When we walk toward the Lord, we are walking into His light. We see Him and we see where we are going. When we walk away from the Lord, we walk away from the light. We walk into the deep dark shadows — into the darkness. (Shared by a participant at a recent ARP 12-Step meeting.)
For some of us, looking back at our lives, it feels like we have traveled so far, so deeply into the shadows that we cannot find our way back to the light.
In a talk given by Elder Jeffrey R. Holland in April 2012 General Conference, he says:
“…however late you think you are, however many chances you think you have missed, however many mistakes you feel you have made or talents you think you don’t have, or however far from home and family and God you feel you have traveled, I testify that you have not traveled beyond the reach of divine love. It is not possible for you to sink lower than the infinite light of Christ’s Atonement shines.”
What this means to me, is that no one is too broken for Christ to fix. And frankly, isn’t it kind of prideful to think that I can mess up beyond Christ’s ability to clean up? So what does it take to go from thinking I am beyond the reach of Christ’s light to accepting and applying the Atonement in my life? Working steps 1, 2, and 3.
Admit that you, of yourself, are powerless to overcome your addictions and that your life has become unmanageable.
Whatever thinking or habits have gotten me into this situation are not going to get me out of it. As Albert Einstein put it, “We cannot solve our problems with the same thinking we used when we created them.” Just to be clear, I cannot fix myself. If I could have, I would have already! But despite my best efforts, I am still broken. The good news here is that once I admit that I am not able to overcome this by my own efforts alone, I am free to to move on to Step 2.
Come to believe that the power of God can restore you to complete spiritual health.
Here is the hard part for those of us who think we are beyond help. We have to become willing to believe two important truths. First, that Christ CAN (is capable of) healing our brokenness. Second, that Christ loves us individually and personally and, despite our flaws and mistakes, that He is WILLING to heal our brokenness.
If I don’t believe these things, I fail to understand a third important truth. Christ already atoned for my sins. He knew over 2,000 years ago what I was going to do and experience and He chose to pay the price to have those things wiped away, at that time! It is done. The question is not will He do it. The question is will I accept the gift? Will I accept Christ’s grace in my life and allow Him to “lead me, guide me and walk beside me” as I turn away from the darkness and walk back into the light of His love? Which brings us to Step 3.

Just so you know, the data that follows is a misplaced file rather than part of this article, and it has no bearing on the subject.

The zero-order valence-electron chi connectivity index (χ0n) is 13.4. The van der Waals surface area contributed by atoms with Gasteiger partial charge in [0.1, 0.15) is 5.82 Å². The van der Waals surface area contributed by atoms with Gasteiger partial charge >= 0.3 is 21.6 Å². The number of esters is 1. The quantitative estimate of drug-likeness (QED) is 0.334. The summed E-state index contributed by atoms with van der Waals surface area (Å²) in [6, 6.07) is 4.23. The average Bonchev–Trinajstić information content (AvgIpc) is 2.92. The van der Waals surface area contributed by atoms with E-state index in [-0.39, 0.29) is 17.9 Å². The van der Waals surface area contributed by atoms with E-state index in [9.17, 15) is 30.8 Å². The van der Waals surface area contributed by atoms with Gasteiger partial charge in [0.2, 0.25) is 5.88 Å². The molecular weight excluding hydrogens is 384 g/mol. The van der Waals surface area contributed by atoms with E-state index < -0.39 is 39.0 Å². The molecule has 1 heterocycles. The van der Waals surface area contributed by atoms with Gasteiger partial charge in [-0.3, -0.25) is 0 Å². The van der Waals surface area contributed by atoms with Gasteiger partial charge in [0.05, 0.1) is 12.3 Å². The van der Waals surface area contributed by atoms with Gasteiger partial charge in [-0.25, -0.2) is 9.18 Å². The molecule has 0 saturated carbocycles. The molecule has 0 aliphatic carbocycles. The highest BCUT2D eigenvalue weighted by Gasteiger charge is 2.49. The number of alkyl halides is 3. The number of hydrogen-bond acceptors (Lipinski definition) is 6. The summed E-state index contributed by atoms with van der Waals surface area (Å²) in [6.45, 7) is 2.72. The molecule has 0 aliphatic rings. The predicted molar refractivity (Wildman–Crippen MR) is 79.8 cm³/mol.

Decide to turn your will and your life over to the care of God the Eternal Father and His Son, Jesus Christ.
The operative word here is “decide.” If I decide to turn my will and my life over to Them, I am surrendering control. To put it another way, I become willing to follow the promptings I receive and the truths I am taught and let go of the outcome. I decide that God’s will for me, whatever it is and even if it is not what I thought I wanted, is better than the results I have been able (and will ever be able) to achieve by my own efforts.
Having made this decision, we become willing to give up our own will in favor of His. Elder Boyd K. Packer says it this way:
“Perhaps the greatest discovery of my life, without question the greatest commitment, came when finally I had the confidence in God that I would loan or yield my agency to him— without compulsion or pressure, without any duress, as a single individual alone, by myself, no counterfeiting, nothing expected other than the privilege. In a sense, speaking figuratively, to take one’s agency, that precious gift which the scriptures make plain is essential to life itself, and say, ‘I will do as you direct,’ is afterward to learn that in so doing you possess it all the more” (Obedience, Brigham Young University Speeches of the Year [Dec. 7, 1971], 4).
I choose to walk out of the darkness, toward the Lord, and into the light. I choose to rely upon the Lord to direct me. I relinquish control of the outcome. This has enabled me to let go of my addiction, cope with the death of a child, let go of a difficult marriage, weather financial stress, lose a house, start life over in a new part of the country, trust sufficiently to become willing to marry again, become a stepparent to school age children after seven years as an empty nester, love them without expecting reciprocation, and let go of my parents within a year of each other. It works. Each day I thank God for this gift and try to be aware of additional shortcomings and defects as I recognize them, turning them over as quickly as possible.
- In what ways or areas have you been trying to control outcomes in your life?
- Would working the first three steps with these things in mind help you?
- What are you willing to do today to walk out of the shadows and into the light?
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